Let’s take a look at the research;
A study (1) found that 0.6 – 0.9g per lb of bodyweight is adequate for maximising protein synthesis.
The study also goes on to say that experienced athletes may require less than this, whereas less experienced athletes will benefit from protein intake at this level.
Additionally, the researchers go on to say that protein intake within the 0.6 – 0.9g per lb of body weight may be advantageous when in a calorie deficit to help prevent the loss of muscle mass.
Another study (2) also concluded that 0.8g of protein per lbs of body weight is an optimal daily intake to building muscle for people doing regular strength training, whilst those doing endurance training could probably get away with 0.5 – 0.6g.
Finally, another study (3) concluded that their results were “unable to show any significant evidence indicating that protein intakes above 2.0 g per kg per day [was effective] for enhancing strength and body composition changes in college strength/power athletes.”
This last study, in particular, is very interesting because it highlights the fact that given that even under the physical demands of their training, college strength and power athletes gained no additional benefits from a protein intake over 2g per kg which is the equivalent to 0.9 or 1g (if you like to round up) per lb.
This goes to support the conclusion that protein intake above 1g per lb of body weight is not necessary for the recreational to the semi-serious weightlifter.
All this adds up to mean that your actual daily protein intake is only 0.8g – 1g per lbs of body weight if you are strength training. This is probably quite a lot less than you are used to, but don’t worry it’s a good thing as it will give you more flexibility in your diet by freeing up some calories for carbs and fats.
Note: if you are heavily overweight or obese then your protein needs will be overstated and you should use 0.8g per goal bodyweight instead.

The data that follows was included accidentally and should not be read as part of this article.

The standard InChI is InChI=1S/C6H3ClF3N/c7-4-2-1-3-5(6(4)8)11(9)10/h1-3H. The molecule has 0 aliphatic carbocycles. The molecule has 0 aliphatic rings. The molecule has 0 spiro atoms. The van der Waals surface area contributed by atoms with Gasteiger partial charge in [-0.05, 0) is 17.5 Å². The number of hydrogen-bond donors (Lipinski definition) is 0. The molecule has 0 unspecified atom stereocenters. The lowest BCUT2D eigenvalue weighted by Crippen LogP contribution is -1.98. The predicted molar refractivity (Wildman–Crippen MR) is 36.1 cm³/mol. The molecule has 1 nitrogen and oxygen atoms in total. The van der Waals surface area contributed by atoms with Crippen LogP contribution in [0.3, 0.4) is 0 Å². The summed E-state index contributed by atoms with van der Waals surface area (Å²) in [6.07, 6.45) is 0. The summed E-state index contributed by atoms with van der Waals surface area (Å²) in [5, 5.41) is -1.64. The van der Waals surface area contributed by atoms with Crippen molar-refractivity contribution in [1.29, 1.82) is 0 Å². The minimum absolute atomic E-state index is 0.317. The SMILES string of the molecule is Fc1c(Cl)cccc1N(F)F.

To keep it straightforward let’s, use a 150 lb male as an example.
To calculate your protein intake based on a different weight you can use the same calculations, substituting 150lb for your weight and if you want to calculate a different level of protein intake you can substitute 0.8g for the new gram amount per lb of body weight.
Protein is undoubtedly an important part of the diet but where should you get your protein from? Here are 4 main sources of protein and examples of food items from each.
Protein from animal sources contain the 9 essential amino acids you require in your diet and includes meat, seafood & dairy products.
Protein from plant sources contains a mix of the amino acids you require in your diet but to get all 8 vegetarians will need to combine food groups. Plant proteins include nuts, seeds, pulse, legumes, cereals and grains.
A good addition to the diet for vegetarians and vegans, meat alternatives can help to provide all 9 essential amino acids in the diet and assist you in meeting your daily protein intake goal.
Protein supplements, although useful in some circumstances are not essential to getting your daily protein intake. However, if you choose to use them they contain all the essential amino acids you need and often have the highest protein amount per 100 grams.
Shop the best protein deals here.
Whether your goal is to build muscle or lose fat protein is undoubtedly an important part of the diet.
However, your actual protein needs are often overstated. The research shows that your protein needs are between 0.6 – 1g per lb of bodyweight depending on your goal.
By sticking to these guidelines you allow yourself more room in your diet for carbs and fats which also play important roles in the body and contribute to both your health and in turn your fitness.